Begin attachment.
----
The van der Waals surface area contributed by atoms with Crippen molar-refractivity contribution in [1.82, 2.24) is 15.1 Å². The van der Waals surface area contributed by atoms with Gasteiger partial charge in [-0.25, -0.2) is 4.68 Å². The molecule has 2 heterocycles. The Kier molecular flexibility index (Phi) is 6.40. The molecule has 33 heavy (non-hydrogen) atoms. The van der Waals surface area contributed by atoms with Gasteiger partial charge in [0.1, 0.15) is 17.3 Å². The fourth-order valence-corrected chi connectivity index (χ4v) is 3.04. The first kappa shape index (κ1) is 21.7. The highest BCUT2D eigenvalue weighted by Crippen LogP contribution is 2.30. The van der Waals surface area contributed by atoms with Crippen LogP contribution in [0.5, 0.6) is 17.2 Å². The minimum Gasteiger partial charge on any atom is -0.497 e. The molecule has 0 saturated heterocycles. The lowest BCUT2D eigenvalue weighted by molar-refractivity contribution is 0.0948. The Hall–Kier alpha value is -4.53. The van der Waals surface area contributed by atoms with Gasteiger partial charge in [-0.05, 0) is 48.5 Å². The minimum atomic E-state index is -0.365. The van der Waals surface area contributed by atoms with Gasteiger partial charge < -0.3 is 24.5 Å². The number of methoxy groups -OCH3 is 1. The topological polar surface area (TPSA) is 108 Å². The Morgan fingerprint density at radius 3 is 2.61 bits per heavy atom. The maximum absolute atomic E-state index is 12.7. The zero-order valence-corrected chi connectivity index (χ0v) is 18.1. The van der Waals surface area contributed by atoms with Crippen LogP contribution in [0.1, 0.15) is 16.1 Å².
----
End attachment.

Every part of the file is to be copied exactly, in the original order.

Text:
The van der Waals surface area contributed by atoms with Crippen molar-refractivity contribution in [1.82, 2.24) is 15.1 Å². The van der Waals surface area contributed by atoms with Gasteiger partial charge in [-0.25, -0.2) is 4.68 Å². The molecule has 2 heterocycles. The Kier molecular flexibility index (Phi) is 6.40. The molecule has 33 heavy (non-hydrogen) atoms. The van der Waals surface area contributed by atoms with Gasteiger partial charge in [0.1, 0.15) is 17.3 Å². The fourth-order valence-corrected chi connectivity index (χ4v) is 3.04. The first kappa shape index (κ1) is 21.7. The highest BCUT2D eigenvalue weighted by Crippen LogP contribution is 2.30. The van der Waals surface area contributed by atoms with Crippen LogP contribution in [0.5, 0.6) is 17.2 Å². The minimum Gasteiger partial charge on any atom is -0.497 e. The molecule has 0 saturated heterocycles. The lowest BCUT2D eigenvalue weighted by molar-refractivity contribution is 0.0948. The Hall–Kier alpha value is -4.53. The van der Waals surface area contributed by atoms with Gasteiger partial charge in [-0.05, 0) is 48.5 Å². The minimum atomic E-state index is -0.365. The van der Waals surface area contributed by atoms with Gasteiger partial charge < -0.3 is 24.5 Å². The number of methoxy groups -OCH3 is 1. The topological polar surface area (TPSA) is 108 Å². The Morgan fingerprint density at radius 3 is 2.61 bits per heavy atom. The maximum absolute atomic E-state index is 12.7. The zero-order valence-corrected chi connectivity index (χ0v) is 18.1. The van der Waals surface area contributed by atoms with Crippen LogP contribution in [0.1, 0.15) is 16.1 Å².